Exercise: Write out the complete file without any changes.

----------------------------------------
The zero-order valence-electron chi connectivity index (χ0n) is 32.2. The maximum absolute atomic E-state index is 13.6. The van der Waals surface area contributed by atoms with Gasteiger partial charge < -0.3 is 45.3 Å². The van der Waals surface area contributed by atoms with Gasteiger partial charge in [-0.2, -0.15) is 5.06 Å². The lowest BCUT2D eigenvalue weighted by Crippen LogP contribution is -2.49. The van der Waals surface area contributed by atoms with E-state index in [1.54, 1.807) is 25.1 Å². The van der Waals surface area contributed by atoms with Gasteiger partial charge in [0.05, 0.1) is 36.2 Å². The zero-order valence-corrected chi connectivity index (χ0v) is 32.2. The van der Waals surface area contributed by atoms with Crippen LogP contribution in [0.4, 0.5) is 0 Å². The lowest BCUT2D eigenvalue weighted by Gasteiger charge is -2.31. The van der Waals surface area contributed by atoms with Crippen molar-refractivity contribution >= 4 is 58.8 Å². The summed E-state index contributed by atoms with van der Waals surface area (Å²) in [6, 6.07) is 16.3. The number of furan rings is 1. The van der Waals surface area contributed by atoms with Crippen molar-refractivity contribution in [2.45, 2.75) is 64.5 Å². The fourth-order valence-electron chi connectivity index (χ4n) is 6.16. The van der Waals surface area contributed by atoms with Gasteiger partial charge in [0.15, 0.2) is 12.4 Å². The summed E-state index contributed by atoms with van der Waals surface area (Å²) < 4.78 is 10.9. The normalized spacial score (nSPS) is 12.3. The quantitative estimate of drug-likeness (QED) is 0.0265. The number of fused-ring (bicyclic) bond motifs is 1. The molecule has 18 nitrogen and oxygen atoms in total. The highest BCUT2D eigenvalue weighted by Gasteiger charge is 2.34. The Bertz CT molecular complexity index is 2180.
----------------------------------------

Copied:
The zero-order valence-electron chi connectivity index (χ0n) is 32.2. The maximum absolute atomic E-state index is 13.6. The van der Waals surface area contributed by atoms with Gasteiger partial charge < -0.3 is 45.3 Å². The van der Waals surface area contributed by atoms with Gasteiger partial charge in [-0.2, -0.15) is 5.06 Å². The lowest BCUT2D eigenvalue weighted by Crippen LogP contribution is -2.49. The van der Waals surface area contributed by atoms with E-state index in [1.54, 1.807) is 25.1 Å². The van der Waals surface area contributed by atoms with Gasteiger partial charge in [0.05, 0.1) is 36.2 Å². The zero-order valence-corrected chi connectivity index (χ0v) is 32.2. The van der Waals surface area contributed by atoms with Crippen LogP contribution in [0.4, 0.5) is 0 Å². The lowest BCUT2D eigenvalue weighted by Gasteiger charge is -2.31. The van der Waals surface area contributed by atoms with Crippen molar-refractivity contribution >= 4 is 58.8 Å². The summed E-state index contributed by atoms with van der Waals surface area (Å²) in [6, 6.07) is 16.3. The number of furan rings is 1. The van der Waals surface area contributed by atoms with Crippen molar-refractivity contribution in [2.45, 2.75) is 64.5 Å². The fourth-order valence-electron chi connectivity index (χ4n) is 6.16. The van der Waals surface area contributed by atoms with Gasteiger partial charge in [0.15, 0.2) is 12.4 Å². The summed E-state index contributed by atoms with van der Waals surface area (Å²) < 4.78 is 10.9. The normalized spacial score (nSPS) is 12.3. The quantitative estimate of drug-likeness (QED) is 0.0265. The number of fused-ring (bicyclic) bond motifs is 1. The molecule has 18 nitrogen and oxygen atoms in total. The highest BCUT2D eigenvalue weighted by Gasteiger charge is 2.34. The Bertz CT molecular complexity index is 2180.